China's Chang'e-3 lunar probe and India's expedition to Mars, called Mangalyaan, launched only one day apart, represent a new stage in mankind's exploration of space. The Space Age, which can be considered to have begun over fifty years ago with the launching of the first earth satellite, Sputnik, by the Soviets on October 4, 1957, has been dominated for most of that time by the two superpowers, the United States and the Soviet Union. As most of us know, the United States was able to overcome the initial lead of the Soviet Union with the Mercury and Gemini programs, and with Apollo was able to land two astronauts on the moon and bring them safely back to earth in July of 1969, just before President Kennedy's self-imposed deadline. In the roughly fifty years since them, the major players have remained these two superpowers, although other nations, such as the European countries also had their moments, such as the launching of the Beagle spacecraft by Great Britain on a mission to search for life on the planet Mars, a mission that unfortunately failed.
Today, however, things have begun to change. This country and Russia are no longer the only countries that are seeking to sail on the New Frontier. The United States, after having landed twelve astronauts on the moon, and having made plans for even greater voyages to Mars and the other planets, lost its way, amid political and economic troubles and a loss of vision, and instead of going to Mars, settled for the Space Shuttle, which was basically just a big truck used to ferry astronauts to low-earth orbit and back, although it did accomplish some significant scientific objectives, such as the orbiting of the Hubble Space Telescope and the building of the International Space Station. The Soviet Union, after having failed to beat this country to the moon, also had a similar loss of nerve, and with the break-up of the Soviet Union in 1990, no longer had the unity of purpose and economic means to plan grand voyages to other planets.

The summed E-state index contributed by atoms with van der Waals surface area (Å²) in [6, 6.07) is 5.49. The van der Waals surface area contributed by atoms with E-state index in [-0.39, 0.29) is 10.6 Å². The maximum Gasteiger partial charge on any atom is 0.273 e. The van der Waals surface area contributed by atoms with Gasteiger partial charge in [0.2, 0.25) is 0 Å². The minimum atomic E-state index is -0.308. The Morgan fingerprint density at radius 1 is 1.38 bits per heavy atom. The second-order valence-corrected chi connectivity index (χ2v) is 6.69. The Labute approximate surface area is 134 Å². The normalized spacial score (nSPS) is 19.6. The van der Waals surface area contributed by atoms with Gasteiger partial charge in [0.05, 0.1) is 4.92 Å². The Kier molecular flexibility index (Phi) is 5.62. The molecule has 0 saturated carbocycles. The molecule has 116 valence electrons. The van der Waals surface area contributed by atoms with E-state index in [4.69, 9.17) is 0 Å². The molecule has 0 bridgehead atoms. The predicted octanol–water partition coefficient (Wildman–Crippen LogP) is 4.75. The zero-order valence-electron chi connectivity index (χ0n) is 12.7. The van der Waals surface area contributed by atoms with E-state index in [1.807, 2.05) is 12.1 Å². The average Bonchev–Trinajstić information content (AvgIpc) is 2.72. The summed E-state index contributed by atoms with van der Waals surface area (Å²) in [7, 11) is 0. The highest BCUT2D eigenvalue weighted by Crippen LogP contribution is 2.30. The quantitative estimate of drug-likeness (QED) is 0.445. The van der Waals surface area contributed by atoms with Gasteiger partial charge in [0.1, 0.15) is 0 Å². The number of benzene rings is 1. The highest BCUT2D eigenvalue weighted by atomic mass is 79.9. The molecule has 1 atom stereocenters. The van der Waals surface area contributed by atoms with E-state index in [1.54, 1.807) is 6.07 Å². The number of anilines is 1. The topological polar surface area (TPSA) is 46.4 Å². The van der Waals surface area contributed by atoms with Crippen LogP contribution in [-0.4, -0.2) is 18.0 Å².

However, it has been the nature of mankind throughout history not to settle for safe harbors, but to want to go explore that which was not yet known, and this hasn't changed. Only now it is countries like China and India that are spear-heading this urge to explore. It probably is no coincidence that these are also the nations with the fastest-growing economies. The same spirit of risk-taking and initiative behind these two space missions is also probably responsible for the fact that these countries are growing so dynamically, and may well indeed be poised in the near future to overtake the United States and Russia, not only in space, but here on Earth as well. A positive aspect of this is the fact that, unlike the space race of the 1960's, which both the U.S. And the Soviets used to try to prove that their way of life was superior to the other, these present-day missions are more cooperative, with China and India working along-side other countries, such as each other and Japan, in order to accomplish their goals. Not only is this cheaper and more efficient than trying to go it alone, it also brings up the possibility that perhaps if we can learn to work together exploring space, maybe we can also work together making the Earth a better place to live.